Jun 14, 2017 9:00 AM

Author: Beth Hardy, SCMT, MT-BC


Music can have a powerful effect on the mind and body. Think about how a song can lift your spirits or make you want to get up and dance. Music therapy is an evidence-based practice that harnesses the power of music to improve quality of life in people dealing with illness. Whether someone is having physical symptoms such as pain, nausea, or shortness of breath, or emotional struggles such as depression, anxiety, isolation, loneliness, anger, or fear, music therapy can help. Music therapists are credentialed professionals who have received a bachelor's degree or higher in music therapy and who maintain a national board-certification.

Here are just five of the many ways music therapy can help those affected by cancer:

  • It can ease pain and other symptoms.
    Studies have shown that music therapy can help reduce pain perception. In a study of patients who underwent surgery for lung cancer, the patients who received music therapy before and after surgery reported less pain and had lower blood pressure, heart rate and anxiety. In addition, the dose and frequency of pain medication given after the surgery was reduced in the group who received music therapy.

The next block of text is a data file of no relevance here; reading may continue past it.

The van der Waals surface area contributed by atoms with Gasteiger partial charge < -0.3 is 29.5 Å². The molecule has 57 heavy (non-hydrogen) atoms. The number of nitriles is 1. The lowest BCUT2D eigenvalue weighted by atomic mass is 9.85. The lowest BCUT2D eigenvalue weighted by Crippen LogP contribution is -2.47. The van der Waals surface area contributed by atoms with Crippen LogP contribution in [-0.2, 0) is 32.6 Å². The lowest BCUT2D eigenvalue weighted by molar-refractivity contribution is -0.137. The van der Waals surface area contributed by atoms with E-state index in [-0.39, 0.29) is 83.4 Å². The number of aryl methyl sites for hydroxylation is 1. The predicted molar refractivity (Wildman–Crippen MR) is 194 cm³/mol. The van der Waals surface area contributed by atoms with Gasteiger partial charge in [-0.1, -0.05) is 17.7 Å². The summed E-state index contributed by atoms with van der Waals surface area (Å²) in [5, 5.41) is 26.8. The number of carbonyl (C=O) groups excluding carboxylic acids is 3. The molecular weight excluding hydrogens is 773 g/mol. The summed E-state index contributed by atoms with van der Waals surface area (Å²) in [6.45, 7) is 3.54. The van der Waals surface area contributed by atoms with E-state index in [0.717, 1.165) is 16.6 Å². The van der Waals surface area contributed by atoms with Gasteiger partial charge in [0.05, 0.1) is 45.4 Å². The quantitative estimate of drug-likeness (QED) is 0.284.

• It helps you express emotions.
    Music therapists often help patient write songs about their experiences with cancer treatment. Songwriting can help people process thoughts and emotions that can be hard to express through talking. You can write about feelings such as sadness, anger, disappointment, fear, and confusion in a song.
  • It connects you with people.
    Music therapists bring a variety of instruments with them when they see patients in the hospital. Guitar, drums, shakers, ukulele, harmonica, flute, and keyboard are just some of the instruments that a music therapist might use with a patient. When patients and caregivers play instruments together, they get to interact in a new, different, fun way. This can help you share feelings and feel connected with other people.
  • Listening to your favorite music makes you happier.
    Music therapists know lots of different songs, artists, and styles of music. When patients listen to their preferred music, they often report higher feelings of relaxation, calm, safety, and comfort.
  • It lets you focus on something other than cancer.
    Going through cancer treatment can be stressful and exhausting for patients and caregivers. Things can change day to day. Music therapists meet patients in the moment and help them manage whatever symptoms they are dealing with at that time. Each music therapy session can look different. Music therapists are trained to treat the whole person, taking into account the physical, mental, and emotional needs of each patient.

Huntsman Cancer Institute (HCI) has two music therapists on staff who see inpatients, outpatients, and caregivers. Visit the HCI Linda B. and Robert B. Wiggins Wellness and Integrative Health Center website or call 801-587-4585 to learn more about music therapy and to schedule an appointment.


Beth Hardy, SCMT, MT-BC

Huntsman Cancer Institute
wellness.center@hci.utah.edu

creative arts cancer care wellness center

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